Round gobies are significant in the diet of certain coldwater predators, even though they are a warmwater species (based on summer habitat and spawning). This project is evaluating these evolving predator-prey interactions by finding areas in which round gobies are most accessible to coldwater predators. An understanding of the cold season predator-prey interaction will facilitate management by allowing managers to better assess the best balance of predators, particularly the largely stocked salmons and trouts. The current shallowest USGS trawls are both off the preferred substrate and preferred summer depths for round gobies. In this novel and still evolving coastal ecosystem, management of round gobies is a balance between control of a nuisance species and management of the forage base. R/HCE-32


Coastal Engineering Outreach, Project Assistance and Promotion of Using Non-Biased Science-Based Information in Determining Environmental Dredging Windows
Great Lakes harbor and port navigation channel dredging serves the commercial shipping industry. These channels are also areas used by native fish and other aquatic species for spawning, migrating and/or living. In an attempt to minimize disruption of the natural use of the region by aquatic life during the dredging of the navigation channel, permitting agencies establish protective “environmental dredging windows.”  Setting accurate windows is a difficult task. This effort will use science-based data to better justify proper environmental dredging windows in a coordinated and collaborative approach.

Commercial Fishing Industry Support
Wisconsin’s commercial fisheries provide jobs, economic resources and food. This work will attempt to reduce conflicts between commercial fishers and anglers, increase efficiency of fishing methods and strive to understand better the dynamics of fisheries bycatch. Safety of fishers will also be a priority.

Great Lakes and Food Web Ecosystem Ecology
The Great Lakes waters of Wisconsin support jobs and economic impacts through the harvest of fish by commercial, charter and recreational fishers. The food webs supporting these fisheries are dynamic systems and are influenced by factors such as invasive species, nutrient loading and resource management. This effort will support outreach, education and research in Wisconsin’s Great Lakes ecosystems.

Understanding the Changing Lake Michigan Food Web
The Lake Michigan food web is in a constant state of flux due to invasive species, pollution and changing climate. Providing the most current information on the science of Great Lakes food webs and ecosystems is necessary for creating informed policy makers and citizens. This project, in partnership with the Wisconsin Maritime Museum, has developed an outreach and education program aimed at angler and conservation groups and students. It outlines food web ecology, the structure of Lake Michigan’s food web and how it has been changed by invasive species.

Great Lakes Commercial Trap Nets Location
In order to diminish life-threatening entanglement events involving sport anglers’ equipment and commercial fishing nets, Sea Grant works with the Lake Michigan commercial whitefish fleet to make the GPS coordinates of commercial trap nets available to anglers on its website and through printed maps placed in high-use launching locations.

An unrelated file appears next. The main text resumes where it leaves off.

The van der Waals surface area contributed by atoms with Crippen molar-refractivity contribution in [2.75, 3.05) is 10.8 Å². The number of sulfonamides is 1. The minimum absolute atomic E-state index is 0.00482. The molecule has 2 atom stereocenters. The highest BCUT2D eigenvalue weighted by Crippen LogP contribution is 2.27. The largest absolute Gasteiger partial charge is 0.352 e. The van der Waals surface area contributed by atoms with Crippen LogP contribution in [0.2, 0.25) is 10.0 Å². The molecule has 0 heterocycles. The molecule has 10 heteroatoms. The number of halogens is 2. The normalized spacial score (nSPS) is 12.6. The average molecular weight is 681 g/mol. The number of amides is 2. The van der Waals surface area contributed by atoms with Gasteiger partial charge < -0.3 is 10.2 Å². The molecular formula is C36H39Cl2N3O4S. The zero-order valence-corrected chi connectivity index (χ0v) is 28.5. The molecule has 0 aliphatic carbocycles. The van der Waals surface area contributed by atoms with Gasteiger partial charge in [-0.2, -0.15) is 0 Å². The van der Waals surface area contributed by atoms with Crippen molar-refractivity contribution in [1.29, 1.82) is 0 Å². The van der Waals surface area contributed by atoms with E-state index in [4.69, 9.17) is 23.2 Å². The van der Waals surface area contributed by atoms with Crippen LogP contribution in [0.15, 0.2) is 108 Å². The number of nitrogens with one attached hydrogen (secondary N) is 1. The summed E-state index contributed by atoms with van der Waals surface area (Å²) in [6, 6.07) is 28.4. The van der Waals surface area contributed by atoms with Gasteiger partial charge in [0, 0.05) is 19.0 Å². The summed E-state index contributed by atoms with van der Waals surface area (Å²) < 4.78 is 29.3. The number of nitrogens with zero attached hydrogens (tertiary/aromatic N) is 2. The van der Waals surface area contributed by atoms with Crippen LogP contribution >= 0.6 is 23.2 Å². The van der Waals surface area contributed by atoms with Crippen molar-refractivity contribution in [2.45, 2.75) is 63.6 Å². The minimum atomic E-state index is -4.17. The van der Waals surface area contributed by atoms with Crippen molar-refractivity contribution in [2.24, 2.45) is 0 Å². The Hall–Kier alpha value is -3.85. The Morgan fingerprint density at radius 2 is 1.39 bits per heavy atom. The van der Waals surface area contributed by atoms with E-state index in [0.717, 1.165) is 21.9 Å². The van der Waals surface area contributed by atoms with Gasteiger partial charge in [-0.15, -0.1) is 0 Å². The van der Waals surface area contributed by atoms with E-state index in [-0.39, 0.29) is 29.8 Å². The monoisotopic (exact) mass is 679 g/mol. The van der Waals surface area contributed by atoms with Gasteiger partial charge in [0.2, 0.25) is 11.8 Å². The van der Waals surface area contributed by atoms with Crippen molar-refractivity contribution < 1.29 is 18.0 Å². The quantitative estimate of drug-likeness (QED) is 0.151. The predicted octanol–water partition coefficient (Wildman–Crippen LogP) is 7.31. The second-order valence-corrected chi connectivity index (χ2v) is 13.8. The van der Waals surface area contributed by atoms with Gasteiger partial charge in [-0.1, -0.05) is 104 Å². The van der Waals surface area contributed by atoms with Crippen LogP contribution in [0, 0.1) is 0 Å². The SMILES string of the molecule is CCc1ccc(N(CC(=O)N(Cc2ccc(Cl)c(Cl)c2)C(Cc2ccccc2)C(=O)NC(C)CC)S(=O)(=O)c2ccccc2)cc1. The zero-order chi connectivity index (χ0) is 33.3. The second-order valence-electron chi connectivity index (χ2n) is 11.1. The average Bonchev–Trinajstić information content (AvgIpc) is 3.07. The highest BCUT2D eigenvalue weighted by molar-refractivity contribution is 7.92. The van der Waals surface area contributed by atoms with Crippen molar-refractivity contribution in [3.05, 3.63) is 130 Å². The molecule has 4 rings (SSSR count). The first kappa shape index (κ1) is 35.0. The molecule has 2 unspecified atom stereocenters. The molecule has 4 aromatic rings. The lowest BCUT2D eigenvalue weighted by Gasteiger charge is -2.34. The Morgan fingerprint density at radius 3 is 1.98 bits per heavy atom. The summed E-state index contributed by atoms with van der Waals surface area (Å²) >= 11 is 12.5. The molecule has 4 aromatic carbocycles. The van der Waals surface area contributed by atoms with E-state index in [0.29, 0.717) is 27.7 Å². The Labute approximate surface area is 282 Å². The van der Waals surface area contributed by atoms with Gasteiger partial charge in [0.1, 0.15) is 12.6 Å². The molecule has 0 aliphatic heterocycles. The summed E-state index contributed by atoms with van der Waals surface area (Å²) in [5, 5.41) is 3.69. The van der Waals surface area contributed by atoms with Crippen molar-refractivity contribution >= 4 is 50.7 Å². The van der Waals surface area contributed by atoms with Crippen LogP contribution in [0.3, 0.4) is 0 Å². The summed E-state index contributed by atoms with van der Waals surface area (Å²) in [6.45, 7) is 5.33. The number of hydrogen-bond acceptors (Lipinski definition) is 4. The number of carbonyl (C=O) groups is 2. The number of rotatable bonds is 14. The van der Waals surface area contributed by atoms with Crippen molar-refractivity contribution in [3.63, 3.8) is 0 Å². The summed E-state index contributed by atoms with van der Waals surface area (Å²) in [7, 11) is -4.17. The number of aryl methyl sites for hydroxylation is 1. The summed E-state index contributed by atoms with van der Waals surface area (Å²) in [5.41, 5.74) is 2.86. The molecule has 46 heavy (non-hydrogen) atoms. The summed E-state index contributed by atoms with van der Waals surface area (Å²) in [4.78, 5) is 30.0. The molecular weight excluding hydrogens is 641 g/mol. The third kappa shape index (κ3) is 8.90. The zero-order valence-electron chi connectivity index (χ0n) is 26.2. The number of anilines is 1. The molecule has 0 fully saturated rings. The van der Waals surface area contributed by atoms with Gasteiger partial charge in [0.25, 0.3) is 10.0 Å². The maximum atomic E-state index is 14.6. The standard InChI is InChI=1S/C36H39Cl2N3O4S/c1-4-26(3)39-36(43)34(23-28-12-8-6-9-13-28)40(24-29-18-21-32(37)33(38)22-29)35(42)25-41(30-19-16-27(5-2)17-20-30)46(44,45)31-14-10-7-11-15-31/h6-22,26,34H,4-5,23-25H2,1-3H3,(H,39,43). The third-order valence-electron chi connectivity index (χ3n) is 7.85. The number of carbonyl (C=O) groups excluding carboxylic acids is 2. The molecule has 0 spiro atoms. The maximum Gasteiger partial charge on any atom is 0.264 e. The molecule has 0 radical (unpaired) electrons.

Eat Wisconsin Fish
Many people are interested in purchasing more of their food from local sources, but when it comes to local fish,
consumers often have questions about nutrition benefits and risk, as well as environmental sustainability. Sea Grant is continuing its Eat Wisconsin Fish campaign to educate consumers about wild Great Lakes fish and Wisconsin farm-raised fish, and the environmental impacts associated with commercial fishing and aquaculture. The project is also connecting producers and fishermen with retailers and restauranteurs.

Ghost Nets
Members of the Apostle Islands Sport Fisherman’s Association initiated the project, and it is being conducted in partnership with the Great Lakes Indian Fish and Wildlife Commission. The groups are developing outreach and education materials for the prevention of marine debris. The project educates not only anglers but also commercial and tribal fishers to reduce the creation of new ghost nets and presents best-management practices to commercial and tribal fishers through educational workshops. Lake Superior’s tribal fishers, an underserved group, benefit. This project also educates the group most likely to encounter commercial and ghost nets—recreational anglers, who have a stake in the quality of the fishery. Funding source: NOAA Marine Debris Grant

Related Publications

Fishes of Wisconsin by George Becker
This classic book is available in its entirety in a digital format through the University of Wisconsin library system. Read more...

More Related Publications
For more publications about fish and the Great Lakes fisheries, see our publications store. Read more...

Related Websites

Video on Lake Sturgeon
Learn more about Wisconsin's Lake Sturgeon population through Sea Grant-produced video, which is located on the organization's You Tube channel. Read more...

Wisconsin's Water Library

Wisconsin's Water Library has reading lists on many different topics.  Take a look at the fish and fishing reading list, the Great Lakes fish reading list and books for kids on fish and fishing.